Article 4. -While the United States may occupy and control such point in the archipelago of Jolo as public interest seems to demand, encroachment will not be made upon the lands immediately about the residence of His Highness the Sultan, unless military necessity requires such occupation in case of war with a foreign power; and where the property of individuals is taken, due compensation will be made in each case. Any person can purchase land in the archipelago of Jolo, and hold the same by obtaining the consent of the Sultan and coming to a satisfactory agreement with the owner of the land, and such purchase shall immediately be registered in the proper office of the United States Government.

Article 5. - All trade in the domestic products of the archipelago of Jolo, when carried on by the Sultan and his people with any part of the Philippine islands, and when conducted under the American flag, shall be free, unlimited and undutiable.

Article 6. - The Sultan of Jolo shall be allowed to communicate direct with the governor-general of the Philippine islands in making complaints against the commanding officer of Jolo, or against any naval commander.

Article 7. -The introduction of firearms and war material is forbidden, except under specific authority of the governor-general of the Philippine islands.

Article 8. -Piracy must be suppressed, and the Sultan and his datos agree to co-operate heartily with the United States authorities to that end, and to make every possible effort to arrest and bring to justice all persons engaged in piracy.

Article 9. -When crimes and offences are committed by Moros against Moros, the government of the Sultan will bring to trial and punishment the criminals and offenders, who will be delivered to the government of the Sultan by the United States authorities, if in their possession. In all other cases, persons charged with crimes or offences will be delivered to the United States authorities for trial and punishment.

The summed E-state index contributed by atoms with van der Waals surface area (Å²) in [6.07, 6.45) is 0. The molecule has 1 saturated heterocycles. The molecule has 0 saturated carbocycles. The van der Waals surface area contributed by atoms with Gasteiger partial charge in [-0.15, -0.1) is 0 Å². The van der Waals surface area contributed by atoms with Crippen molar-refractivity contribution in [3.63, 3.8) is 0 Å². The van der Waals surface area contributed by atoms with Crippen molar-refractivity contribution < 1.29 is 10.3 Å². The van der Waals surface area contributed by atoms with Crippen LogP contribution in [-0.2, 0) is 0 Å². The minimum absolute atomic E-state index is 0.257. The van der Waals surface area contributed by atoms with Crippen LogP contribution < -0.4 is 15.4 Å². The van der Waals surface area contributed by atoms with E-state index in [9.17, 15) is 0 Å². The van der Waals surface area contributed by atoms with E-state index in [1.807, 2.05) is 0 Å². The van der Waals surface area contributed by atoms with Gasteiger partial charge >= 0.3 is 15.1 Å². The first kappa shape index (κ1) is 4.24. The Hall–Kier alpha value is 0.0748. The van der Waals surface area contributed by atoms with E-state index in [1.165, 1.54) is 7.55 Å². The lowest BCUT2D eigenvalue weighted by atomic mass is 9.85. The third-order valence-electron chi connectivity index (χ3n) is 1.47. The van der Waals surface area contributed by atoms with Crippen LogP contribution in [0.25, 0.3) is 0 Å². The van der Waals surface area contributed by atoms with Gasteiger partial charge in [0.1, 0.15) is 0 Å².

Article 10. -Any slave in the archipelago of Jolo shall have the right to purchase freedom by paying to the master the usual market value.

Article 11. -In case of any trouble with subjects of the Sultan, the American authorities in the island will be instructed to make careful investigation before resorting to harsh measures, as in most cases serious trouble can thus be avoided.

Article 12. -At present, Americans or foreigners wishing to go into the country should state their wishes to the Moro authorities and ask for an escort, but it is hoped that this will become unnecessary as we know each other better.

Article 13. -The United States will give full protection to the Sultan and his subjects in case any foreign nation shall attempt to impose upon them.

Article 14. -The United States will not sell the island of Jolo or any other island of the Jolo Archipelago to any foreign nation without the consent of the Sultan of Jolo.

Article 15. -The United States Government will pay the following monthly salaries:

To the Sultan.. 250 Mexican Dollars. To Dato Rajah Muda.. 75 Mexican Dollars. To Dato Attik.. 60 Mexican Dollars. To Dato Calbi.. 75 Mexican Dollars. To Dato Joakanain.. 75 Mexican Dollars. To Dato Puyo.. 60 Mexican Dollars. To Dato Amir Hussin.. 60 Mexican Dollars. To Hadji Butu.. 50 Mexican Dollars. To Habile Mura.. 40 Mexican Dollars. To Serif Saguin.. 15 Mexican Dollars.

J. C. BATES, Brig.-Gen. United States Volunteers. SULTAN OF JOLO. DATO RAJAH MUDA. DATO ATTIK. DATO CALBI. DATO JOAKANAIN.

Objections were raised to this treaty as sanctioning slavery and polygamy. The native Moros have also a firm belief that the man who dies in the act of killing Christians earns the best place in paradise.